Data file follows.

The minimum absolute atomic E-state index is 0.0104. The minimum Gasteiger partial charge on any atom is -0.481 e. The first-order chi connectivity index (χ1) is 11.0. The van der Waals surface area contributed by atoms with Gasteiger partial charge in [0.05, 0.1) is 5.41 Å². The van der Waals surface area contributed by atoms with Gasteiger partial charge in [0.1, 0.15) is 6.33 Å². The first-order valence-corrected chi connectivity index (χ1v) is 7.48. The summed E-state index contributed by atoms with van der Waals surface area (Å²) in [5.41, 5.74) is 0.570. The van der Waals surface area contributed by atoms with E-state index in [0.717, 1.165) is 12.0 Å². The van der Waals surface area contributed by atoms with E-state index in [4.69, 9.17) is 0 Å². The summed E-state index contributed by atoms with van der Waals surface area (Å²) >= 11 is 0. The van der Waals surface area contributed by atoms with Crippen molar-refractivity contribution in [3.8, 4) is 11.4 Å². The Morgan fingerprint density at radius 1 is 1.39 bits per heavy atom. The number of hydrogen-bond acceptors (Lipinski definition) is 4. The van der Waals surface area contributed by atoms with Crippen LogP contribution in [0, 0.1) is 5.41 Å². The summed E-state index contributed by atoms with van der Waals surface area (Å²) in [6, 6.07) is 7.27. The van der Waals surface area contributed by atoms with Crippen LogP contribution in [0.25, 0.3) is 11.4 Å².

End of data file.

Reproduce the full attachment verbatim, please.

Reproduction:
The minimum absolute atomic E-state index is 0.0104. The minimum Gasteiger partial charge on any atom is -0.481 e. The first-order chi connectivity index (χ1) is 11.0. The van der Waals surface area contributed by atoms with Gasteiger partial charge in [0.05, 0.1) is 5.41 Å². The van der Waals surface area contributed by atoms with Gasteiger partial charge in [0.1, 0.15) is 6.33 Å². The first-order valence-corrected chi connectivity index (χ1v) is 7.48. The summed E-state index contributed by atoms with van der Waals surface area (Å²) in [5.41, 5.74) is 0.570. The van der Waals surface area contributed by atoms with E-state index in [0.717, 1.165) is 12.0 Å². The van der Waals surface area contributed by atoms with E-state index in [4.69, 9.17) is 0 Å². The summed E-state index contributed by atoms with van der Waals surface area (Å²) >= 11 is 0. The van der Waals surface area contributed by atoms with Crippen molar-refractivity contribution in [3.8, 4) is 11.4 Å². The Morgan fingerprint density at radius 1 is 1.39 bits per heavy atom. The number of hydrogen-bond acceptors (Lipinski definition) is 4. The van der Waals surface area contributed by atoms with Crippen LogP contribution in [0, 0.1) is 5.41 Å². The summed E-state index contributed by atoms with van der Waals surface area (Å²) in [6, 6.07) is 7.27. The van der Waals surface area contributed by atoms with Crippen LogP contribution in [0.25, 0.3) is 11.4 Å².